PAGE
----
One of the coolest attributes of graphic literature in education is that it’s fun!. There, I said it- graphic literature is fun. Even the harshest books about war, racism and other evils of humankind have a basic quality of fun, similar to sitting with family and friends in a kitchen or around a campfire, sharing stories, good and bad, but very real. These are the kinds of stories that engage the listeners, capture their imagination, open their minds, educate and entertain. These stories capture and transmit the histories, observations, culture, and even recipes found in oral traditions everywhere, all the while promoting and encouraging literacy, and visual thinking. One of my research subjects, a high school teacher in a very low income area described how he has his students read anything at all for the first 30 minutes of his class, every day. Besides the books in his classroom, he also has several boxes of comic comics from his own collection (and brought in several boxes for the school library. He observed that even with books, most of the students read comics. They will read the first books of a series, get hooked, and read as many books of the series that are in the classroom. When they get to the point where the series continues, but the books are not in the classroom, they want more, so they trek to the library to continue reading the series. For many of the students, this is the first time in their lives that they have entered a library. So while improving their reading skills, they are introduced to books, and often transition to those (while continuing their love for comics). So as you see, comics are a gateway drug to literacy, and all that comes with it, such as critical thinking, creativity, and more!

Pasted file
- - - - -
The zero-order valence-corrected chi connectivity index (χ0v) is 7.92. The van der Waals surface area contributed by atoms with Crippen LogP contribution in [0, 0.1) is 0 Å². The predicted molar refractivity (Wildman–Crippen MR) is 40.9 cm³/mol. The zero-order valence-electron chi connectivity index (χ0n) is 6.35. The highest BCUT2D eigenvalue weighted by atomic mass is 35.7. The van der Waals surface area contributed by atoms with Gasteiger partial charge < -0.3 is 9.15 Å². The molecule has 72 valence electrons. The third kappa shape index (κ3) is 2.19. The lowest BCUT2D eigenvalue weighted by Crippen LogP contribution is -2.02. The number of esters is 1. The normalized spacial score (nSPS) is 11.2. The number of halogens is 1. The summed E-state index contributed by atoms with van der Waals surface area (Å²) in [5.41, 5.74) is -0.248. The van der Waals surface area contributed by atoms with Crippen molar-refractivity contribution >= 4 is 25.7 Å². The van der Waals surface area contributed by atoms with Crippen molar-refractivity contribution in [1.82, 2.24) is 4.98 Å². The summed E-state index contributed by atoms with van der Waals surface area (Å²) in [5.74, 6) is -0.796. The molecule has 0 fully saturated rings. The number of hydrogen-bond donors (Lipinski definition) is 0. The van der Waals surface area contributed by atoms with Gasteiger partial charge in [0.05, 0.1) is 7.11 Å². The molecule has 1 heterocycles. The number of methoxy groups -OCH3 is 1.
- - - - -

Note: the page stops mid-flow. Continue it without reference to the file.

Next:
Next week- practical skills acquired from graphic literature, as well as comments about some books recently read.